Those that follow me know that I am not the mom that is writing a blog to help you parent your children better. I make no pretenses -at any point- that I have any idea what I am doing, if I doing anything right at all, or that I am anything resembling a perfect parent. I do not write tutorials for how to handle tantrums or stress and I rarely give advice outside of trust your instincts and forgive yourself for your imperfections.
Which is kind of ironic since I beat myself to death over mine.
Yesterday was Jp’s third birthday as well as being the end to an incredibly overstuffed and busy weekend. We took him to Sea World (which did not go well, go figure), had a party for him, and spent the entire two days running around, packing, making preparations, preparing food, buying presents…the full-court-press-works. By the time that last evening rolled around I was thoroughly and completely exhausted, to say the very least.
So, when the meltdown to beat all other meltdowns happened last night, I was not emotionally ready or prepared for it.
It was BAD. Bad with a capital B, bad to the bone, bad. Jp’s meltdowns, while less frequent than they once were, can be truly traumatic for all involved. And violent. Extremely violent. I have mentioned before that I am a short girl and Jp is over half my size now as well as being extraordinarily strong for his age. This makes the tantrums that were once, slightly disturbing, now actually quite painful for me.
There is no calming him; no time-outs that can be had that will be in any way effective and before you give advice, please know, he is three years old and this is not my first rodeo. I have tried every practice that the books and the internet has to offer to little or no avail. It is almost as though someone stole my sweet boy and replaced him with a child that had been raised in the wilderness and taught to fight to kill to protect himself. I, in those rare times, do not even know him and, if I am honest, how much that he hates me is scary. It is totally surreal.
While, normally when this happens, I am alert and with him mentally and just do my best to hold him and speak soothingly as I can until the storm passes and he goes to sleep…last night I was worn out, mentally drained, and I found myself frustrated with the whole debacle. That is never a good place to be.
I had a raw scratch across my cheek and about the 40h time that he boxed me in the face…I snapped. I picked him up by the shoulders, pulled him to eye level, and yelled to not hit me again. He replied by kicking me HARD in the chest. I just started crying. What was going on right now? “What to expect when you are expecting” never warned me about the day that my toddler would beat me. So I bent him over my knee and spanked him. He immediately started crying even harder than before and begged for a hug (his go-to when he knows he is in trouble). So I wrapped him up in my arms again and tried to be soothing. He boxed me a few more times until he finally ran out of steam and crashed out.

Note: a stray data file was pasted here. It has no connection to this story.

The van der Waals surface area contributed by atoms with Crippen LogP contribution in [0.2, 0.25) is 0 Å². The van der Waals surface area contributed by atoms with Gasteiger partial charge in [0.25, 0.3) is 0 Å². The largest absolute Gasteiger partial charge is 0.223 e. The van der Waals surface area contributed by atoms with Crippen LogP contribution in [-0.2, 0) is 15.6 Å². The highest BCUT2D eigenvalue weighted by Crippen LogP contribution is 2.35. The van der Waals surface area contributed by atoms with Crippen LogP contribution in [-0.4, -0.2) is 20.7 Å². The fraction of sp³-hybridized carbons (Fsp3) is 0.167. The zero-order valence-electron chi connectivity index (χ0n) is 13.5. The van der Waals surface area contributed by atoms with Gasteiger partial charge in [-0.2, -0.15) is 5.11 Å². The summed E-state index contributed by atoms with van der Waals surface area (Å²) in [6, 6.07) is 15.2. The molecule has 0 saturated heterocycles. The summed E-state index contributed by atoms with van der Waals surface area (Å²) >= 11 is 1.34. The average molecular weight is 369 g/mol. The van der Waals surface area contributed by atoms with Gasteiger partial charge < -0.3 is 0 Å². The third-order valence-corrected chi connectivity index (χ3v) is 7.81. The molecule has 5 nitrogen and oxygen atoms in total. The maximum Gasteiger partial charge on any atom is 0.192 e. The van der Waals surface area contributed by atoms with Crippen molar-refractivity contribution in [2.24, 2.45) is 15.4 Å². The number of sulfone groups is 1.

I got up, examined my wounds in the mirror, and just bawled until I fell asleep. I yelled, I shook him, and I lost my ability to be the calm one in that storm. I hated myself in that very moment. No matter what he does, the fact remains that he is the child and I am the parent. I have to keep my cool no matter what and, last night, I lost it.
I never wanted to spank, yell, or ever lose my temper in any way. I HATE it with the passion of a thousand suns. It truly breaks my heart every single time. Though, before one single person comments that violence begets violence and all of that regurgitated parenting book hoopla, I just want you to know that I am the mecca of positive reinforcement and (I believe) an incredibly patient and understanding mother. I love that boy with the fiery obsession that only a stay-at-home mom of one child could ever understand. But let us all remember that I took about 30-40 good, solid hits from a child that is over half of my size. Let us talk about what that feels like for just a minute.
The answer is…not nearly half as bad as losing my temper felt like.
I wish with every fiber of my being that I was a perfect mother– even though I know that there is no such thing. It does not stop that pain that comes with feeling like you failed as a mom. Like it is our duty to always be the sane one in these situations and come up short. It does not matter if you are 99% of the time…the one time out of one one hundred that you lose your temper and show that you are a human being with flaws and limits…you will be heartbroken.
And that is okay. I think it is -in the end- what makes you a good mom. If you did not hate yourself for your failings…why would you strive to be better?
So today, I strive to be better. And I gave Jp birthday cake after breakfast while I talked to him about hitting because I felt guilty. I think, as moms, that is all that we can do, right?
I'm just living minute to minute, hour to hour, day to day.